Tugnath: Shiva’s Imprint In The Clouds

Garhwal region of Uttarakhand is the favourite of Lord Shiva. The region of Garhwal is raw, tough, wild and beautiful, and this is how Shiva loves it. Wherever you go in Garhwal, you will come across the imprint of Shiva.

His presence is marked in the mountain tops and the valleys. Shiva’s imprint is a much-venerated place and Panch Kedar is a set of these spots. Tungnath is one of the five Kedars.

From Tungnath you will get an excellent view of Chaukhamba peak. At 7,138 m, it is one of the most prominent peaks of Gharwal.

The legend of Shiva the Bull

The story of Panch Kedar starts after the great battle of Mahabharata, where Pandavas, the five brothers, were the victors. For this victory, the victors had to kill their own cousins, which is considered a great sin. To atone for their sins, the five brothers had to pray to Lord Shiva and get his blessings. So they went to the Garhwal mountains, which is the home of Shiva. As per legend, Shiva had no intentions of meeting them, so he took the form of a bull. After a long and wide search, the Pandavas saw the bull grazing in the high meadows. They quickly identified him as Shiva. Next moment they were in pursuit of Shiva, in the form of a bull. But the bull proved elusive and quickly dived into the hard earth. Shiva in the form of the bull wanted to give his worshippers something tangible to hold on to. Soon he reappeared in different parts of Gharwal, with different body parts. The bull’s hump appeared in Kedarnath, the face in Rudranath, the hair in Kalpeshwar, the torso in Madhyamaheshwar and the arms in Tungnath. Pandavas built temples to Shiva in all these spots and did their puja and penance. The Pashupatinath Temple in Kathmandu (Nepal), which is also a Shiva temple, is considered a temple in the series of Panch Kedars. Many pilgrims visit all the five spots as one continuous pilgrimage and finally visit the Pashupatinath Temple, to complete their Panch Kedar journey.

Tungnath, at 3,680 meters, is the highest of the Panch Kedars, but interestingly, it is also easiest to reach. The good thing is that besides its religious importance, it is also one of the most scenic temples you will ever visit.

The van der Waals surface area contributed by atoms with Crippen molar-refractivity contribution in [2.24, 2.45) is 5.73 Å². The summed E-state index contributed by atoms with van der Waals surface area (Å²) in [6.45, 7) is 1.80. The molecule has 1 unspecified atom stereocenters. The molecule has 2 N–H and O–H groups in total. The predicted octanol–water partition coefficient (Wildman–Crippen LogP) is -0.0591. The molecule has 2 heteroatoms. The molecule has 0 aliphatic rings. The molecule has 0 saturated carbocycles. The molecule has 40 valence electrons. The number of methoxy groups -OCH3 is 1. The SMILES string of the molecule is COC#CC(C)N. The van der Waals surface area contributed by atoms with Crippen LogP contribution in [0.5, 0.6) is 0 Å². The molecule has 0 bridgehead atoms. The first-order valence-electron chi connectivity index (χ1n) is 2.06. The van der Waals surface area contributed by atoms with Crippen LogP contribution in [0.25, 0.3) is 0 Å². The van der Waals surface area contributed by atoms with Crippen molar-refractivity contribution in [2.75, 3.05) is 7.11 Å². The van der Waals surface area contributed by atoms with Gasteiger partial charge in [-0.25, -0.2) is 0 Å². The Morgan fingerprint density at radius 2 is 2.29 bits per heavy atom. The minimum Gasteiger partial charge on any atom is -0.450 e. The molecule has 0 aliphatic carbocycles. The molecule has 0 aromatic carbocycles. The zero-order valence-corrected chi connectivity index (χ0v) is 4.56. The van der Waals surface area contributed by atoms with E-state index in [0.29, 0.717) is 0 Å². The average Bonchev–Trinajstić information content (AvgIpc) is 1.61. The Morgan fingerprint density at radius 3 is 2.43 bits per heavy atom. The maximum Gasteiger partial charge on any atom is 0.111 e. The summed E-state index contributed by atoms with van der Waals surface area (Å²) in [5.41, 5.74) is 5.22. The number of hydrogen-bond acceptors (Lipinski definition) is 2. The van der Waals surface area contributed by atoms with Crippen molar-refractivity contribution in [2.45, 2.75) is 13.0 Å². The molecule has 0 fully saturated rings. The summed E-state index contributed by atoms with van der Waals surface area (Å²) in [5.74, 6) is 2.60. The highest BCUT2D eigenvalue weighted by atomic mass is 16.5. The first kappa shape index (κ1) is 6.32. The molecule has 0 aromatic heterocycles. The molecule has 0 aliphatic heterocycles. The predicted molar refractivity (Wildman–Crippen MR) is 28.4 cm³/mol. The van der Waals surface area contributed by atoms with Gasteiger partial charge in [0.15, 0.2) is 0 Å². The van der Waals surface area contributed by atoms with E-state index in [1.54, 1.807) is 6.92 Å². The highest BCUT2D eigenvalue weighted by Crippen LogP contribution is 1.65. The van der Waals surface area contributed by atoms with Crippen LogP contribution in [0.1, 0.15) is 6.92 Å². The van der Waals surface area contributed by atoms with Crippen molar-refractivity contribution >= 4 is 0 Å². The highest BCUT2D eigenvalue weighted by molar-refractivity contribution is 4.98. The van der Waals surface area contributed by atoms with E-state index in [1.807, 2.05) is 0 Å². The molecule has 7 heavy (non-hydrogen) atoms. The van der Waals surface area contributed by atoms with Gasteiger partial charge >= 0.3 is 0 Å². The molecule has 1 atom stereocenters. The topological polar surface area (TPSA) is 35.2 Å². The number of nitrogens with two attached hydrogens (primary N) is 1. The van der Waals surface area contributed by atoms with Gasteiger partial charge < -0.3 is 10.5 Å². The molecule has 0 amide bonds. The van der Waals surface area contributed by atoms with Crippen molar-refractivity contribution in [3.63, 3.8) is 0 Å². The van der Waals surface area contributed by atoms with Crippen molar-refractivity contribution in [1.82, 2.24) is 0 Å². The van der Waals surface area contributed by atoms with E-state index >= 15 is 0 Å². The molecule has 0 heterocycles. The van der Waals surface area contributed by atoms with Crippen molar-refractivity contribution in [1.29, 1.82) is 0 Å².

For the record, reaching Rudranath (2,286 m) is considered most difficult. The other three Kedars, making the Panch (five) Kedars, are Kedarnath (3,583m), Madhyamaheshwar (3,490m) and Kalpeshwar (2,200m).

A meadow near Tungnath with the temple complex in the far ground in the mist.

How to reach

The way to Tungnath starts from Rishikesh, which is 240 kilometres from New Delhi and from Rishikesh, Chamoli is another 126 kilometres. A further 50 kilometres from Chamoli you reach Chopta (2,700m), from where the 3.5 km trek to Tungnath starts.

On way to Tungnath from Rishikesh, you pass a number of Prayags, that is the point of confluence of the holy rivers, a very auspicious spot as per Hindu religion. Basically, all these Prayags you pass are on Alaknanda river, which meets Bhagirathi at Devprayag to form the holy Ganga.

Starting with the most picturesque Devprayag, one goes through Rudraprayag, Karanprayag and Nandprayag in that order before you hit Chamoli. Tungnath is 51 kilometres from Chamoli.

From Chamoli you take a left turn, cross the bridge over Alaknanda and then climb up to Gopeshwar. The drive from Gopeshwar to Chopta (which is at the base of Tungnath) which passes through Mandal, is breathtakingly beautiful, especially once you pass Mandal, which is almost halfway to Chopta from Gopeshwar. Beyond Mandal, you pass through thick forest till you reach the area around Chopta. You will come across cascading waterfalls, forests of rhododendrons, steep verdant valleys, basically the best of mountain beauty.

The foot trail to Tungnath is well-paved.
The last bit of the trail leading to the Tungnath Temple hidden in the mist.
A snacks and tea stall on the way up.

The Temple

The temple of Tungnath is in a pristine setting and has a remote feel to it. Thankfully, till the time I visited it, there was not too much construction around it, unlike the Kedarnath and Badrinath Temples, which have been so inundated with concrete construction all around, that you cannot appreciate the natural beauty of their setting.

The old stone Tungnath Temple structure is built on the traditional Nagara style, which is prevalent in temples on the North Indian mountainous region and Nepal. It is similar to Nanda Devi Temple in Almora and the famous Kedarnath Temple, in Garhwal.  After you have done your darshan, I advise you to hang around the temple complex which has some smaller temples too, other than the main temple. It is usually not very crowded here and you can sit and absorb the sights and sounds. Watch the other pilgrims go through their routine and the play of clouds around, some of which would be below your eye level.

A great option for those who are fitter and if the weather is clear is to head to Chandrashila Peak (3,930 m) once you have reached and done your darshan at Tungnath. It’s another two hours of a walk but the views you are going to see from up here are very rewarding. You can spot the famous peaks of Uttarakhand, such as Bandarpoonch, Chaukhamba, Nanda Devi, Kedarnath, Neelkanth and Panchachuli.

Where to stay

One way to visit Tungnath is as a day trip from Gopeshwar. Gopeshwar has a number of good staying options (including home stays). One can also stay at Mandal, which is much more picturesque and quaint than busy Gopeshwar. At Mandal, you will find a couple of places offering basic staying options. But the best would be to stay at Chopta. Again the options here are few and basic, but staying here gives you the great opportunity to trek around the beautiful Chopta.  I would recommend at least one night stay at Chopta.


[Reposted from Travel Bug Asheesh]

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